- C.6.21 (Generic Operator Application). For example: S \rel T. In this case, mixfix and explicit are always true, and the list of instantiating expressions is non-empty (it contains [S,T]).
- C.6.28 (Reference). For example: \arithmos In this case, mixfix and explicit are always false and the list of instantiating expressions is empty. Another example before typechecking is \emptyset. The typechecker transforms \emptyset to a generic instantiation and explicit remains false (see 13.2.3.3).
- C.6.29 (Generic Instantiation). For example: \emptyset[T]. In this case, mixfix is always false and the list of instantiating expressions is non-empty (it contains [T]). The explicit attribute indicates whether the instantiating expressions are explicitly given in the specification (explicit is true) or whether they were inferred by the typechecker (explicit is false).

- C.6.21 (Function Operator Application). For example: S + T. In this case, Mixfix=true, the first (left) expression is the name, (" _ + _ "), (that is, a RefExpr with Mixfix=false!) and the second (right) expression is (S,T).
- C.6.22 (Application). For example: dom R. In this case, Mixfix=false, the first (left) expression is the function, dom, (again, a RefExpr with Mixfix=false) and the second (right) expression is the argument R.

- Membership predicate. In this case, Mixfix=false, the first (left) expression is the element, and the second (right) expression is the set. For example, "n \in S" has left="n" and right="S".
- Equality. In this case, Mixfix=true, the first (left) expression is the left-hand side of the equality, and the second (right) expression is a singleton set containing the right-hand side of the equality. For example: "n = m" has left="n" and right="{m}".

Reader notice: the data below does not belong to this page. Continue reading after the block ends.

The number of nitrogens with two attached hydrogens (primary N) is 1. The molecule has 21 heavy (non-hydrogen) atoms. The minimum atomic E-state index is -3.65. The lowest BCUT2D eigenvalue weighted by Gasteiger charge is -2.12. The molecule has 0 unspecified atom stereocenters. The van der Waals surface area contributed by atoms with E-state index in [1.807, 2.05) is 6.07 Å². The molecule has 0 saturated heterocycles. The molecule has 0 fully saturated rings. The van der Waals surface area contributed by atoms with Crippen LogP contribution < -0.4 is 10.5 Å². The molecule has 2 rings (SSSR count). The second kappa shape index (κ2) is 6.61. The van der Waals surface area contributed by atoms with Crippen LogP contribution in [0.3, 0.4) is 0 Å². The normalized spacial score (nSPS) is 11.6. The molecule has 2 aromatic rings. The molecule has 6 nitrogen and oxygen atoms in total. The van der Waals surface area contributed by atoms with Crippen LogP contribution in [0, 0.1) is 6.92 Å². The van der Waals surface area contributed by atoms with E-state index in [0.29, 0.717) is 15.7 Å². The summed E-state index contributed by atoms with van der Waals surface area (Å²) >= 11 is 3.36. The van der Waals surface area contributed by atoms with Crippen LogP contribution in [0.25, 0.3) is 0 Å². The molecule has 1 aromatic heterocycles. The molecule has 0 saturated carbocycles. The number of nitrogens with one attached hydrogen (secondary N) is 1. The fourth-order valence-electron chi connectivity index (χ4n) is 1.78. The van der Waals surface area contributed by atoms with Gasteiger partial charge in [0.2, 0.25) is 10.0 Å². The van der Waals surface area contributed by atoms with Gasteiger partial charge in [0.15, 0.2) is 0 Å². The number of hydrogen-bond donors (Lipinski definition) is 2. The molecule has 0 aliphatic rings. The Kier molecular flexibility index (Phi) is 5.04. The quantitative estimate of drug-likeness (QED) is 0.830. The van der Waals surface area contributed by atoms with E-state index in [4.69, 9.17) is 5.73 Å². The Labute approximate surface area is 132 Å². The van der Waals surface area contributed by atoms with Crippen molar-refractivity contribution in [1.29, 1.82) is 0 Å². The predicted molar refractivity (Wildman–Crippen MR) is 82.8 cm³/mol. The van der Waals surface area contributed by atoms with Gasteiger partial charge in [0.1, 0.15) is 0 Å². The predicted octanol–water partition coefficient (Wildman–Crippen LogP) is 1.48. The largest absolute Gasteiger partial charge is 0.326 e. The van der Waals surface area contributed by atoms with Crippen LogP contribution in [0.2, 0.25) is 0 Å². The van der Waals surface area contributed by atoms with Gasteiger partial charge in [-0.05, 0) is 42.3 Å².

- Other operator application. In this case, Mixfix=true, the first (left) expression is usually a tuple containing the corresponding number of arguments, and the second (right) expression is the operator name. However, for a unary operator, the left expression does not have to be a tuple. For example, "n < m" has left="(n,m)" and right=" _ < _ ", "disjoint s" has left="s" and right="disjoint _ ", and if foo was declared as a unary postfix operator, then "(2,3) foo" would have left= "(2,3)" and right=" _ foo".

A latex markup directive. This is used to represent %%Zchar and %%Zword directives used in latex markup (A.2.3). The Command contains the complete latex command, including the leading backslash, whereas Unicode contains the corresponding unicode representation. The attribute is used to distinguish the kind or type of directive, for instance whether it was a %%Zinchar, which corresponds to type "NONE", or %%Zinword in which case the type is "IN".

Note that there is no unique tranlation back to a latex markup directive in latex since there could be several latex strings representing a unicode string. However, if one does want to translate back into latex markup directives, then directives with a single unicode character should be translated into the various %%Z...char commands and all other directives should be translated into %%Z...word commands (after translating each unicode character into a latex command).